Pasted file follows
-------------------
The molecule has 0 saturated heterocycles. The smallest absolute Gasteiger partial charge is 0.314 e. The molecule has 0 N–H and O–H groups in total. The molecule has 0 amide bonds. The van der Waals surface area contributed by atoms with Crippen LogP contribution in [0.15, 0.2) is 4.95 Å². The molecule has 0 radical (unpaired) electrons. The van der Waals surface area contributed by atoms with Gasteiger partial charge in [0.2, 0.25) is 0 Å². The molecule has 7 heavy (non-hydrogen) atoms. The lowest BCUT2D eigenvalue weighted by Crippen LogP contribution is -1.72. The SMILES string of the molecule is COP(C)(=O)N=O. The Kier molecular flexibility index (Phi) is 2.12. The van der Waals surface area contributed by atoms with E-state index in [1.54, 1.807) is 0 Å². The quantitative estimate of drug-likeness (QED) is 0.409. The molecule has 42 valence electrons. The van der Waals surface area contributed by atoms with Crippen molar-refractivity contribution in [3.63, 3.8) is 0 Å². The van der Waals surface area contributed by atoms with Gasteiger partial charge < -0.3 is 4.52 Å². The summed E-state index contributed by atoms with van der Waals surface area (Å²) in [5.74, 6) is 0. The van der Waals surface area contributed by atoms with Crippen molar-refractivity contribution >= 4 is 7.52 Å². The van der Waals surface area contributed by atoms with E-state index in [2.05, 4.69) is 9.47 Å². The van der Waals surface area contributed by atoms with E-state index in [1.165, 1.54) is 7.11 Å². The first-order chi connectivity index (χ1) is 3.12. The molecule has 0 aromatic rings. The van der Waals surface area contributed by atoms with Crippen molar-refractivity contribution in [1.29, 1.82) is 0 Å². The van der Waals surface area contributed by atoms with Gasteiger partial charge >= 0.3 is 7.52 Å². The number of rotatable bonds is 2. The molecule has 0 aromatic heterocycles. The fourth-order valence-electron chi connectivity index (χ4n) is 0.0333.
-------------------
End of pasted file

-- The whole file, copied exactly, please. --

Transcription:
The molecule has 0 saturated heterocycles. The smallest absolute Gasteiger partial charge is 0.314 e. The molecule has 0 N–H and O–H groups in total. The molecule has 0 amide bonds. The van der Waals surface area contributed by atoms with Crippen LogP contribution in [0.15, 0.2) is 4.95 Å². The molecule has 0 radical (unpaired) electrons. The van der Waals surface area contributed by atoms with Gasteiger partial charge in [0.2, 0.25) is 0 Å². The molecule has 7 heavy (non-hydrogen) atoms. The lowest BCUT2D eigenvalue weighted by Crippen LogP contribution is -1.72. The SMILES string of the molecule is COP(C)(=O)N=O. The Kier molecular flexibility index (Phi) is 2.12. The van der Waals surface area contributed by atoms with E-state index in [1.54, 1.807) is 0 Å². The quantitative estimate of drug-likeness (QED) is 0.409. The molecule has 42 valence electrons. The van der Waals surface area contributed by atoms with Crippen molar-refractivity contribution in [3.63, 3.8) is 0 Å². The van der Waals surface area contributed by atoms with Gasteiger partial charge < -0.3 is 4.52 Å². The summed E-state index contributed by atoms with van der Waals surface area (Å²) in [5.74, 6) is 0. The van der Waals surface area contributed by atoms with Crippen molar-refractivity contribution >= 4 is 7.52 Å². The van der Waals surface area contributed by atoms with E-state index in [2.05, 4.69) is 9.47 Å². The van der Waals surface area contributed by atoms with E-state index in [1.165, 1.54) is 7.11 Å². The first-order chi connectivity index (χ1) is 3.12. The molecule has 0 aromatic rings. The van der Waals surface area contributed by atoms with Crippen molar-refractivity contribution in [1.29, 1.82) is 0 Å². The van der Waals surface area contributed by atoms with Gasteiger partial charge >= 0.3 is 7.52 Å². The number of rotatable bonds is 2. The molecule has 0 aromatic heterocycles. The fourth-order valence-electron chi connectivity index (χ4n) is 0.0333.